auntevil Sat 10-Nov-12 19:30:09

What I noticed most was as other parents started to leave children - give the host their mobile, I am still the parent that has to stay, just in case sad

fanjoforthemammaries7850 Sat 10-Nov-12 19:35:18

I always feel sad that DD doesnt ever want to play with any toys, I cant find anything to buy her and she gets given loads of presents she won't even look at. Would love to buy her something she loved and see her face light up

autumnsmum Sat 10-Nov-12 20:17:34

I found dd s birthday hard. she has autism and learning difficulties and it was the first birthday since she was diagnosed.I kept thinking what a third birthday should be like and hers was totally different , but on the positive side I think she enjoyed it

Dev9aug Sat 10-Nov-12 20:39:07

I used to feel guilty that I did ever reach the point of accepting DS's SN. But there is enough to beat yourself up about. I have sort of reached the point where I accept that I don't accept it, but as long as he never knows that, thats ok. I don't think its odd to want your child's life to have been easier.
That sums up my feelings about dx1 dx exactly.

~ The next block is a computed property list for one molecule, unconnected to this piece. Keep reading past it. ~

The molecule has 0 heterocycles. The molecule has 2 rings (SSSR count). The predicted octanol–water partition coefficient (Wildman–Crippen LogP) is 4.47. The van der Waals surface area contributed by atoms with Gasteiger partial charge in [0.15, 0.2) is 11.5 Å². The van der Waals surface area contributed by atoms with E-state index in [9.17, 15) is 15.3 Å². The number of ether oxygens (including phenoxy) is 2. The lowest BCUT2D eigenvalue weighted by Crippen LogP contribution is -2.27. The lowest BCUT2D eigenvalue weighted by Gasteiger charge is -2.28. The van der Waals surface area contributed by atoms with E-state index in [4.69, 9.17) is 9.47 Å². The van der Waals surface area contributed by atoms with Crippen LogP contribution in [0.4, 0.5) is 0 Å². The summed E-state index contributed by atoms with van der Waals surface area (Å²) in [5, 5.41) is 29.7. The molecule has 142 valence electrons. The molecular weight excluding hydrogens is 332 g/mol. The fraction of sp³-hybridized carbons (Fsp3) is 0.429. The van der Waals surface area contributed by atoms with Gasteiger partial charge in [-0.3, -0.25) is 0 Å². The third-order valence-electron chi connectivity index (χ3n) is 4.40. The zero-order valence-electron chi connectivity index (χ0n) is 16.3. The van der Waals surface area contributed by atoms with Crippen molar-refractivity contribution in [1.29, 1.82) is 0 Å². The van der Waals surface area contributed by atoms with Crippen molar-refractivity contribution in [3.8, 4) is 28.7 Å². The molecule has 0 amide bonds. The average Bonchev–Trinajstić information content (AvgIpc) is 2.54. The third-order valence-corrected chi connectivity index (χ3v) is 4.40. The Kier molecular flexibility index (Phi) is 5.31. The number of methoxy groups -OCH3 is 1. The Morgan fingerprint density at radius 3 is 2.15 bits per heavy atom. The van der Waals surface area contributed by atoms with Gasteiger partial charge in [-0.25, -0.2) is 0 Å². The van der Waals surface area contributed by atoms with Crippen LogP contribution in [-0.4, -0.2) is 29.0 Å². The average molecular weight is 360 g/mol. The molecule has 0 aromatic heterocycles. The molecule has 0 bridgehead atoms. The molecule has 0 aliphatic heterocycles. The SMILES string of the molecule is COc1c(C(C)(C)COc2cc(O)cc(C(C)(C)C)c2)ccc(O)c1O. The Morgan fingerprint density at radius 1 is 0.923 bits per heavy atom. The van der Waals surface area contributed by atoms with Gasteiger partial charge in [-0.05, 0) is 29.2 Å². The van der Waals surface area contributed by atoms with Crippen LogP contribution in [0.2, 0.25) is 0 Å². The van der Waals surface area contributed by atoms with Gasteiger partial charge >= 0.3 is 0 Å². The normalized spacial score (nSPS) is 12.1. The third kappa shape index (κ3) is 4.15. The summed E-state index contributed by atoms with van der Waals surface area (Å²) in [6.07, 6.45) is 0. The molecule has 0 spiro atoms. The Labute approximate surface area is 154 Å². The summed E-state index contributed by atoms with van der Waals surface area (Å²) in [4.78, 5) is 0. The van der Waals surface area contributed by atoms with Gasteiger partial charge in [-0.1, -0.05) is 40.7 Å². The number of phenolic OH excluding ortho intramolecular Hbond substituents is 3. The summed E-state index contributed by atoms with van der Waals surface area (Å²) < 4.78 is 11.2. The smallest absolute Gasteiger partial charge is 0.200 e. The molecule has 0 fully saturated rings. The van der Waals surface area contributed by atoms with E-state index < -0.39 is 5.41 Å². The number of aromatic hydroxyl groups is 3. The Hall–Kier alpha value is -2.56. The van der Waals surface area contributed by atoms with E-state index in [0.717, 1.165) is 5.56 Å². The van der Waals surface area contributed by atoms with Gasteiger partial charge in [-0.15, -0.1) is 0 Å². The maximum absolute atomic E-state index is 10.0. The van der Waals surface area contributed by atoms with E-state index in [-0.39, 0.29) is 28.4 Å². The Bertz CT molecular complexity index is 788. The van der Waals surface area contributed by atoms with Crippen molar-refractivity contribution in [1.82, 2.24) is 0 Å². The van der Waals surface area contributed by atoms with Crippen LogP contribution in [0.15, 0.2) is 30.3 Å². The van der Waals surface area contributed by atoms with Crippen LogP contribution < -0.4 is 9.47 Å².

I loved celebrating birthdays. We had big parties for DS1 1st and 2nd birthday before his difficulties became obvious.

These days, birthdays are bitter sweet affairs for us. DS1 was dx with ASD/GDD the day ds2 was born and if that wasn't enough to ruin birthdays for us, DS2 was dx with CP this year on DS1's third birthday. We still celebrate them though for their sake, we don't want to deny ds1 the opportunity to have all the normal things in life and he seemed to enjoy it so far in his own way.

Happy Birthday to both of your

marchduck Sat 10-Nov-12 20:41:55

DD is exactly 23 months, to the day younger than DS. I have some photos of her at DS's fourth birthday party. At that point I thought that her speech was just a bit behind, got the bombshell a few months later of the developmental delay. I hate looking at these photos now because she looks so unhappy (with hindsight she must have found the party completely overwhelming) and I had no idea that there was anything wrong. Plus it makes me feel worse that I paid her barely no attention all that day because I was so busy getting ready for the party.
babiki, happy birthday to both your boys

zen1 Sat 10-Nov-12 21:48:38

I remember feeling very sad on DS3's (ASD) 2nd Birthday. I had been thinking back to when DS2 was 2 and how excited he had been and how he was able to answer when asked how old he was today etc etc. DS3 just looked bewildered. He understood hardly anything and even now when I watch the video we made, I always think it's his 1st birthday because really he was more like baby who had just turned 1 (though less interactive).